NYTimes Thomas Friedman Discovers Fusion

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Unfortunately, he discovered it at the National Ignition Facility, where they can spend tens of millions of dollars on a single burst of fusion produced by a finely-tune array of nearly 200 laser beams:

Hang around long enough and you’ll even hear that in another 10 or 20 years hydrogen-powered cars or fusion energy will be a commercial reality. If I had a dime for every time I’ve heard one of those stories, I could buy my own space shuttle. No wonder cynics often say that viable fusion energy or hydrogen-powered cars are “20 years away and always will be.”

But what if this time is different? What if a laser-powered fusion energy power plant that would have all the reliability of coal, without the carbon dioxide, all the cleanliness of wind and solar, without having to worry about the sun not shining or the wind not blowing, and all the scale of nuclear, without all the waste, was indeed just 10 years away or less? That would be a holy cow game-changer.

Tom, do you want a REALLY "holy cow game-changer"?  Then how about a process that produces real, hot, "thermonuclear" fusion in a device you can build in your own basement or garage?  Instead of a facility the size of an auto factory, costing tens of millions — if not hundreds, or billions — of dollars, suppose fusion could be achieved in a device that costs about as much as a good set of used golf clubs?

It's possible, and in fact it's being done almost every day in a device first demonstrated more than 40 years ago by electronic video pioneer Philo T. Farnsworth — as described in my book, The Boy Who Invented Television.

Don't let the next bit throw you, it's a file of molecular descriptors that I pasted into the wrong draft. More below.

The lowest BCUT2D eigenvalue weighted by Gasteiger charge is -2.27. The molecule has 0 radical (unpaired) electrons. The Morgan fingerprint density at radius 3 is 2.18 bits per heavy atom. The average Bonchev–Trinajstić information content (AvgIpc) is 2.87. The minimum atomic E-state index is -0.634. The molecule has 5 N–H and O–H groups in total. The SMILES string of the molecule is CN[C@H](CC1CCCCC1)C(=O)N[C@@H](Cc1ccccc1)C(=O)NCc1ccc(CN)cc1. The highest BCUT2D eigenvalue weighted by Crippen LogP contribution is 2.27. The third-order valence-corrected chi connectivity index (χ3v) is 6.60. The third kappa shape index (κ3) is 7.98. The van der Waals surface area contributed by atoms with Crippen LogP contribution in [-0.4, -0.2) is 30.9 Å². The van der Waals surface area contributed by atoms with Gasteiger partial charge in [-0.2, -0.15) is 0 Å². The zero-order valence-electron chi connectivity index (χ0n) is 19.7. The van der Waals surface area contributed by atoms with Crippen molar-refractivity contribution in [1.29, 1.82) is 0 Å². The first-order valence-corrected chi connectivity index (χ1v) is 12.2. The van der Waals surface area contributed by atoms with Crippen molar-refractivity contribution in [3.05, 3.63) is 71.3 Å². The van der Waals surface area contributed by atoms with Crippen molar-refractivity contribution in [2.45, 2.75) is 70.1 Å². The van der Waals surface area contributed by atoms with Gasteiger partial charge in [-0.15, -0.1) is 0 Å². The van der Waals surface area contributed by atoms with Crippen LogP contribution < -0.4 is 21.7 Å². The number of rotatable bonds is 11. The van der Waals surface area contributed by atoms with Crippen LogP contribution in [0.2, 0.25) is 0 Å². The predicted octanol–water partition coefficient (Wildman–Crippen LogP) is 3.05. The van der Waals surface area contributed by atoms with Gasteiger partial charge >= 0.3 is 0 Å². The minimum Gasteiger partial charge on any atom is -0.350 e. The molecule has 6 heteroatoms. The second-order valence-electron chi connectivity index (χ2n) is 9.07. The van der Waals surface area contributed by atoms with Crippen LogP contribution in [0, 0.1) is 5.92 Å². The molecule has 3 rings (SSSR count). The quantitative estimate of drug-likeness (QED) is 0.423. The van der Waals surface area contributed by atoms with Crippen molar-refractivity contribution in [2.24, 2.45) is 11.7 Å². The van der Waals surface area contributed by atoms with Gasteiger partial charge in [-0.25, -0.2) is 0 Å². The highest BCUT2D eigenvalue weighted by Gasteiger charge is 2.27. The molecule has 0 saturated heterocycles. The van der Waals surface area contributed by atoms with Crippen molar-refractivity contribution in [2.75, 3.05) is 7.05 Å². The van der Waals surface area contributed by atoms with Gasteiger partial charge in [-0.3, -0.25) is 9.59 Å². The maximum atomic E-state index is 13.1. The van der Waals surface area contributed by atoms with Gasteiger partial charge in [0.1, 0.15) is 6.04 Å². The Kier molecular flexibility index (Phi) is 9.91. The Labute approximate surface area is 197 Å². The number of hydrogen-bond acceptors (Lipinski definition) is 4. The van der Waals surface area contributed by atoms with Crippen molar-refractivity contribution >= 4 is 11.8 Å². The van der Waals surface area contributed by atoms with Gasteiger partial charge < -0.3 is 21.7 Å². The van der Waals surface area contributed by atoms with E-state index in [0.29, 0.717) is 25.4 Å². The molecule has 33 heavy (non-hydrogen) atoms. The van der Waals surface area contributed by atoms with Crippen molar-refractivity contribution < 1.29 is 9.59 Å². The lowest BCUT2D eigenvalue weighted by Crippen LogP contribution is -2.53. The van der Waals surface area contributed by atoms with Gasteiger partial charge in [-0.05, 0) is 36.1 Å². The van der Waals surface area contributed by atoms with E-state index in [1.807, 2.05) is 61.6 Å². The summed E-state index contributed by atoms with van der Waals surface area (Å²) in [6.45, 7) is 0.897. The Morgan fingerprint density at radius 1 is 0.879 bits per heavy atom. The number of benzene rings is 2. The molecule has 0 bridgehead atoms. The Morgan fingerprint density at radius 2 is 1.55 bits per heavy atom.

Admittedly, the process we're talking about here — the Farnsworth fusor — produces no more "energy gain" (we call it "break-even," Tom) than that behemoth in California that you found so impressive and promising. 

But if it's a real "paradigm shift" you want in the way the world produces energy — clean, (relatively) safe and virtually unlimited energy — then what could be more promising than a machine that occupies about as much space as a microwave oven? 

And what could be more exciting than a process that is being effectively explored on a grassroots level by dozens of people around the world who are producing fusion in their own basements and garages — and then comparing their results and sharing data with their colleagues around the world via the Internet?

Now, there's a really interesting prospect:  instead of holding out for a future where energy production continues to be controlled by large and well-capitalized industrial interests, suppose we could all produce more clean energy than we could ever possibly use.  And do it right in our own basements from a benign fusion energy device — a gadget that would occupy the same space our oil, gas, or coal burning furnace occupies now? 

That was the vision articulated by Philo T. Farnsworth when he first developed the Fusor in the 1960s.  And while anybody building a Fusor today will tell you that they are many orders of magnitude from anything approaching "break even" or net energy production, the effort is worth noting, because dollar for dollar, the Farnsworth approach is producing vastly more amounts of actual fusion than the immensely complicated devices like you toured at the National Ignition Facility.

In your op-ed piece, Friedman concludes:

…we need to make a few big bets on potential
game-changers. I am talking about systems that could give us abundant,
clean, reliable electrons and drive
massive innovation in big lasers, materials science, nuclear physics
and chemistry that would benefit, energize and renew many U.S.
industries.

And I agree, we need to make a few big bets.  But we also need to make a few SMALL bets, and stop looking toward gigantic institutions to deliver the solutions we need if they can perhaps be delivered instead on an entirely different scale.